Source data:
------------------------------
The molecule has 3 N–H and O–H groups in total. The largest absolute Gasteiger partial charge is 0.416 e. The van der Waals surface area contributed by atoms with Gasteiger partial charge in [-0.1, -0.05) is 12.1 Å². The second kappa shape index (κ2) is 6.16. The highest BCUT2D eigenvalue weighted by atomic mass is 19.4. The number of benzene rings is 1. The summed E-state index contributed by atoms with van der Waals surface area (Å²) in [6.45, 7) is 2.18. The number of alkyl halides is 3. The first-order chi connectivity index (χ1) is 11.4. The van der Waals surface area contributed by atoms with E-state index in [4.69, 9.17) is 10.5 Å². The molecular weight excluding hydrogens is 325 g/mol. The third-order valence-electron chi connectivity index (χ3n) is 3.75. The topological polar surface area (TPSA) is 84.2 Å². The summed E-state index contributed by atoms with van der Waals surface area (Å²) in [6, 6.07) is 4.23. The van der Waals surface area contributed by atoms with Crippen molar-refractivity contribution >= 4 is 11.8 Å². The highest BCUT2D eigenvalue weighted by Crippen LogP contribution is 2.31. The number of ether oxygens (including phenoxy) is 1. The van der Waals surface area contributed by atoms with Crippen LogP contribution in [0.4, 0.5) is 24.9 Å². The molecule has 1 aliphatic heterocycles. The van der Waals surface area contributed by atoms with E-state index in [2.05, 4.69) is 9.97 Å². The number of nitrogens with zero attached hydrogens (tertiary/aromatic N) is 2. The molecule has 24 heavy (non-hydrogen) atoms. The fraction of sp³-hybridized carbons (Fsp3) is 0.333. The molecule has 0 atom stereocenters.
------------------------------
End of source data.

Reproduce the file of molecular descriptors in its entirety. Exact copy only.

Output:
The molecule has 3 N–H and O–H groups in total. The largest absolute Gasteiger partial charge is 0.416 e. The van der Waals surface area contributed by atoms with Gasteiger partial charge in [-0.1, -0.05) is 12.1 Å². The second kappa shape index (κ2) is 6.16. The highest BCUT2D eigenvalue weighted by atomic mass is 19.4. The number of benzene rings is 1. The summed E-state index contributed by atoms with van der Waals surface area (Å²) in [6.45, 7) is 2.18. The number of alkyl halides is 3. The first-order chi connectivity index (χ1) is 11.4. The van der Waals surface area contributed by atoms with E-state index in [4.69, 9.17) is 10.5 Å². The molecular weight excluding hydrogens is 325 g/mol. The third-order valence-electron chi connectivity index (χ3n) is 3.75. The topological polar surface area (TPSA) is 84.2 Å². The summed E-state index contributed by atoms with van der Waals surface area (Å²) in [6, 6.07) is 4.23. The van der Waals surface area contributed by atoms with Crippen molar-refractivity contribution >= 4 is 11.8 Å². The highest BCUT2D eigenvalue weighted by Crippen LogP contribution is 2.31. The number of ether oxygens (including phenoxy) is 1. The van der Waals surface area contributed by atoms with Crippen LogP contribution in [0.4, 0.5) is 24.9 Å². The molecule has 1 aliphatic heterocycles. The van der Waals surface area contributed by atoms with E-state index in [2.05, 4.69) is 9.97 Å². The number of nitrogens with zero attached hydrogens (tertiary/aromatic N) is 2. The molecule has 24 heavy (non-hydrogen) atoms. The fraction of sp³-hybridized carbons (Fsp3) is 0.333. The molecule has 0 atom stereocenters.